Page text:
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Join us on a brief imaginary stroll through the world of 1990s kids’ TV. 

An animated school bus screeches to a halt near a throng of children. The doors fly open to reveal the driver, Ms. Frizzle. “Seat belts, everyone!”

“Pleeeeease let this be a normal field trip,” prays Arnold.

“With the Frizz?” the other kids reply. “No way!”

The Magic School Bus careens around corners, along coastlines and fields, and under the sea until Ms. Frizzle shouts, “Bus, do your stuff!” It shrinks and plunges into a planter outside The Giddy Goat Coffee Roasters on The Plaza in Charlotte.

“Oh, I know what this is!” Wanda remarks. “Compost!”

“Com-what?” Arnold says, holding his nose.

“Compost! People take old coffee grounds, scraps of food, coffee cups, and other stuff, and let it decompose, and it turns into really rich soil,” Wanda says. 

“It stinks,” Arnold says.

“Composting is important,” Ms. Frizzle chimes in, “because up to 40% of the United States’ food supply ends up in the trash. We should reduce, reuse, and recycle!”

The Giddy Goat is, of course, a real place—as are Jeni’s, The Crunkleton, Smelly Cat, and about 80 other Charlotte businesses that a local company called Crown Town Compost visits every week. The 7-year-old food waste diversion company transports the scraps from these commercial clients, and about 900 homes, to be composted; part goes to an anaerobic digestor in Charlotte, while the other portion goes to Free Spirit Farm in Huntersville.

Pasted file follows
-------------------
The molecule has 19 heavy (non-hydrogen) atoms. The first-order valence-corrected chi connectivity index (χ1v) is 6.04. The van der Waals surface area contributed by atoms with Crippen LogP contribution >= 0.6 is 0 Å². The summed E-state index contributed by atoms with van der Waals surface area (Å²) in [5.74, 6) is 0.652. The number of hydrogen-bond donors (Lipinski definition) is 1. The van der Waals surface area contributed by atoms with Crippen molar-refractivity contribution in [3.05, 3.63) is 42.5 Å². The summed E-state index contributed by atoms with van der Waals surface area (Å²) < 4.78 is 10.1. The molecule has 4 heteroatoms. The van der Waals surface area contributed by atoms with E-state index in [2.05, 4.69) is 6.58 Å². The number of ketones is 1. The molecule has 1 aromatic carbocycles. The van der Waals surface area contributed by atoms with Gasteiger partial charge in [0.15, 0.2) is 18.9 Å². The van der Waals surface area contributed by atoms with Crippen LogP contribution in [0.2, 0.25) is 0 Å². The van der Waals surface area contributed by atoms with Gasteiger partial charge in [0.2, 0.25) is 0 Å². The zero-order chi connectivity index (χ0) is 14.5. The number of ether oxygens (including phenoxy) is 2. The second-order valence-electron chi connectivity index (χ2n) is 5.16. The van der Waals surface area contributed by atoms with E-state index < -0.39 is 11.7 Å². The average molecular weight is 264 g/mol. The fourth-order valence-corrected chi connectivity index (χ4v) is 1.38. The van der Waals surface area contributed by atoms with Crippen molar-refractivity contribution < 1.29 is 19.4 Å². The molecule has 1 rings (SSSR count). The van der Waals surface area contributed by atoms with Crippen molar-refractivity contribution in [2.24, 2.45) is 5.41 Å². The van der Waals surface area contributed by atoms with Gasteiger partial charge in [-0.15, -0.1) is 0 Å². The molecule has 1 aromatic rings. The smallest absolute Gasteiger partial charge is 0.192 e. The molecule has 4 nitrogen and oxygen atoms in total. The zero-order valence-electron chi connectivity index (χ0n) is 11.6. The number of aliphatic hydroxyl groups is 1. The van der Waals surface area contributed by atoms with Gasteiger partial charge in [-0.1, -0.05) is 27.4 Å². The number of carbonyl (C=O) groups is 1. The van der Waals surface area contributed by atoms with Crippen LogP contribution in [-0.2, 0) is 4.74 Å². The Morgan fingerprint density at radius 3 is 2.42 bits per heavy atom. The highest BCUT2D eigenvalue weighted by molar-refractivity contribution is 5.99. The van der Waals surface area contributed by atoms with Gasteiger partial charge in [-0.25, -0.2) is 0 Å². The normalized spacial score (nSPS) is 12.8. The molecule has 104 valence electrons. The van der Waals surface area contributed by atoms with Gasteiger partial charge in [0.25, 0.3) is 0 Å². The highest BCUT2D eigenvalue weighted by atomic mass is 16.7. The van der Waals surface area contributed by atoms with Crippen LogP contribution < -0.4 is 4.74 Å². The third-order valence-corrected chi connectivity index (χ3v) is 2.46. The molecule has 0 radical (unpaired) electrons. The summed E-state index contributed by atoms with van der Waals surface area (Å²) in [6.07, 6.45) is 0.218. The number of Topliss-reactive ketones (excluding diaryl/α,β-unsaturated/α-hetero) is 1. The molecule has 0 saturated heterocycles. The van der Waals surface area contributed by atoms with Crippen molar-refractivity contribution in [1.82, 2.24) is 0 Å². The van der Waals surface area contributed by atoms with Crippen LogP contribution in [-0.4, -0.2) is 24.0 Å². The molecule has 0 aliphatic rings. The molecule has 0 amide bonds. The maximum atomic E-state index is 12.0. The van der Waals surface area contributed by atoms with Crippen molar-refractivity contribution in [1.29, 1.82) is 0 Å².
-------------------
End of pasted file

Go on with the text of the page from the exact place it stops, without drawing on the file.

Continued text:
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Crown Town 003Twice a year, clients have the option to get back soil produced from the composted scraps. While most want to claim their soil, many don’t know what to do with it, says Eric Theys, one of Crown Town’s owners. It’s why, in 2021, Theys and co-owners Kris Steele, Charlie Hyland, and David Valder launched Crown Town Landscapes to help their customers put the soil to good use. The landscaping company works with clients to sow everything from flower beds and planters to produce gardens. 

“It’s a full-circle process,” Theys says, “from food waste to compost to growing more food.” 

At The Giddy Goat, Crown Town used the soil for a patio expansion project. At Smelly Cat Coffee, they use the soil to maintain a small garden of fruit trees, perennial veggies, and flowers. Crown Town donates unclaimed soil to community gardens; this year, it donated 6 yards of dirt to a garden in the Villa Heights neighborhood. 

Crown Town has aimed to help make Charlotte more sustainable since its founders, Steele and Valder, dreamed up the idea over beers on Steele’s Plaza Midwood patio in 2015. The pair started small, riding around on bikes to pick up food waste from friends and neighbors in Plaza Midwood and Wilmore. Then they started advertising at farmers markets. 

That’s where Jamie Brown and Jeff Tonidandel, owners of Supperland, Haberdish, Ever Andalo (formerly Crêpe Cellar), Growlers Pourhouse, and Reigning Doughnuts, discovered Crown Town—at the Atherton Farmers Market, back when it was still at the Trolley Barn. The Tonidandel-Brown Restaurant Group, which at the time consisted of just Crêpe Cellar and Growlers Pourhouse, became Crown Town’s first commercial client. Today, all of their restaurants compost through the company. 

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Crown Town co-founder Kris Steele is developing a public school curriculum to teach students how to compost and garden.

“In restaurants, there are always scraps. Take, for instance, veggies,” Brown says. “When you cut and trim them, you have carrot tops, trimmings from mushrooms, ribs from kale. We set that stuff aside and usually create a vegetable stock from it. We try not to waste anything. … But once you create the stock and strain it, all those vegetables can then be used in compost.” 

Composting takes being a sustainable restaurant to a new level, Brown adds, and it feels good to “take that waste and put it to use again and again.” 

“It sure does!” Ms. Frizzle says. “Who’s with us?”

The class cheers, and even Arnold is happy he came on today’s field trip.

TESS ALLEN is the associate editor.



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